ETD system

Electronic theses and dissertations repository

 

Tesi etd-06252014-091437


Thesis type
Tesi di dottorato di ricerca
Author
MONTI, MASSIMO
URN
etd-06252014-091437
Title
Artificial Physical Chemistry: Analysis and Design of Networking and Communication Systems
Settore scientifico disciplinare
ING-INF/03
Corso di studi
INGEGNERIA
Commissione
tutor Prof. Luise, Marco
relatore Dott. Tschudin, Christian
Parole chiave
  • Convergence and Sensitivity Analysis
  • Consensus
  • Artificial Chemistry
  • Algorithm Dynamics
  • Emergent Control
  • Hardware Implementation
Data inizio appello
21/07/2014;
Consultabilità
completa
Riassunto analitico
In this thesis, we use concepts, principles, and theoretical results from Physical Chemistry to engineer communication and networking systems. We focus on system dynamics and exploit laws from chemical kinetics in order to govern the dynamics of a communication network. This is achieved by orchestrating the interactions among network nodes by means of “artificial chemistries”. We provide a new perspective on traditional issues concerning the design, the formal analysis and the deployment of distributed algorithms and communication protocols, ultimately leading to programmable network dynamics with provable properties.<br>Specifically, (i) we introduce a class of chemistry-inspired flow controllers that can easily be customized to accommodate many requirements of network (resource) management, such as distributed coordination of flow aggregates, capacity allocation, access regulations and service differentiation among user flows or flow bundles. (ii) We show the benefit of the chemical approach in designing solutions to the “distributed consensus problem” for wireless sensor networks. After having designed and analyzed the required interaction rules “on paper”, we use the derived communication protocol in a hardware testbed. Salient features of this minimalistic setup are mainly three. Nodes achieve consensus based only on asynchronously emitted RF pulses. No media access control is used. The protocol works in an embodied fashion by exploiting subtle timing differences and without recurring to symbolic information. (iii) Finally, in order to demonstrate the use of Chemistry-driven mechanisms also for high-performance tasks (e.g., high-rate packet-pacing), we describe the implementation of artificial chemistries on an FPGA-based hardware. At the same time, we provide an abstraction for designing runtime-programmable hardware controllers.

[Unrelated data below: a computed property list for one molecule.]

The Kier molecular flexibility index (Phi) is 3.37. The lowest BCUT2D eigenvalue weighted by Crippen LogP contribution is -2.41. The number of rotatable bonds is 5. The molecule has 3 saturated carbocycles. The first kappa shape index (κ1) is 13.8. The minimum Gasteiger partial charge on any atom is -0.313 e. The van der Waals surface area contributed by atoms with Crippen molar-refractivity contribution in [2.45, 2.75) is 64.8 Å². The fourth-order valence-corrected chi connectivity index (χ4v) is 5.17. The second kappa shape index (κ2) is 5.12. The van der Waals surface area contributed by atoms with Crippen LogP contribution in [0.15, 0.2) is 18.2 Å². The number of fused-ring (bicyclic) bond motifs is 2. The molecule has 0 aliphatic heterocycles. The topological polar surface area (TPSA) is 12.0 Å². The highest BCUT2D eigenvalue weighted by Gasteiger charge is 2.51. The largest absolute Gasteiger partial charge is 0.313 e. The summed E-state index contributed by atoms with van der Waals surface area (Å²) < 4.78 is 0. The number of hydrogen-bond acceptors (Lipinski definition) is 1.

File